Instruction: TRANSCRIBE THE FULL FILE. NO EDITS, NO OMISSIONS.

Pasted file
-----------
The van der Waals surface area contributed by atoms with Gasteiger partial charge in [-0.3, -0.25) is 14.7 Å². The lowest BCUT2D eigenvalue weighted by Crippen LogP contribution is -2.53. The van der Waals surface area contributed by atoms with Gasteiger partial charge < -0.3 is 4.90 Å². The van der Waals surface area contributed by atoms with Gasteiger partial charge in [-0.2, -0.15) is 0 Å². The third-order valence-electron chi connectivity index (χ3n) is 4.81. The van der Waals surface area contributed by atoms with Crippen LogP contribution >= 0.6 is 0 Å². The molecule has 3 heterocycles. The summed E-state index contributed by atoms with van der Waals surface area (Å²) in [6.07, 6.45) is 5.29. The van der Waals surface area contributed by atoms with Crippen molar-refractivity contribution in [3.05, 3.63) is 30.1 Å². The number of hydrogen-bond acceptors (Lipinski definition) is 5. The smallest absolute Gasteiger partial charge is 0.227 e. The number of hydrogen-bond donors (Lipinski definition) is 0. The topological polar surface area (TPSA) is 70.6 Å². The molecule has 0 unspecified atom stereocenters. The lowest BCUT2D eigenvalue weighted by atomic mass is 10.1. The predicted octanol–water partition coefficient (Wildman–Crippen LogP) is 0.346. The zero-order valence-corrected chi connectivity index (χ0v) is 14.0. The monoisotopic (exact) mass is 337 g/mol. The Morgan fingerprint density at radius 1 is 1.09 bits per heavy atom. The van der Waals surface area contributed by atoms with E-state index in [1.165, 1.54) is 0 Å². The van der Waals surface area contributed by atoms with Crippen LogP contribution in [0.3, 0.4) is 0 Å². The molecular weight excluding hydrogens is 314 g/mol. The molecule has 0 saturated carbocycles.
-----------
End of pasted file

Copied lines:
The van der Waals surface area contributed by atoms with Gasteiger partial charge in [-0.3, -0.25) is 14.7 Å². The lowest BCUT2D eigenvalue weighted by Crippen LogP contribution is -2.53. The van der Waals surface area contributed by atoms with Gasteiger partial charge < -0.3 is 4.90 Å². The van der Waals surface area contributed by atoms with Gasteiger partial charge in [-0.2, -0.15) is 0 Å². The third-order valence-electron chi connectivity index (χ3n) is 4.81. The van der Waals surface area contributed by atoms with Crippen LogP contribution >= 0.6 is 0 Å². The molecule has 3 heterocycles. The summed E-state index contributed by atoms with van der Waals surface area (Å²) in [6.07, 6.45) is 5.29. The van der Waals surface area contributed by atoms with Crippen molar-refractivity contribution in [3.05, 3.63) is 30.1 Å². The number of hydrogen-bond acceptors (Lipinski definition) is 5. The smallest absolute Gasteiger partial charge is 0.227 e. The number of hydrogen-bond donors (Lipinski definition) is 0. The topological polar surface area (TPSA) is 70.6 Å². The molecule has 0 unspecified atom stereocenters. The lowest BCUT2D eigenvalue weighted by atomic mass is 10.1. The predicted octanol–water partition coefficient (Wildman–Crippen LogP) is 0.346. The zero-order valence-corrected chi connectivity index (χ0v) is 14.0. The monoisotopic (exact) mass is 337 g/mol. The Morgan fingerprint density at radius 1 is 1.09 bits per heavy atom. The van der Waals surface area contributed by atoms with E-state index in [1.165, 1.54) is 0 Å². The van der Waals surface area contributed by atoms with Crippen LogP contribution in [0.3, 0.4) is 0 Å². The molecular weight excluding hydrogens is 314 g/mol. The molecule has 0 saturated carbocycles.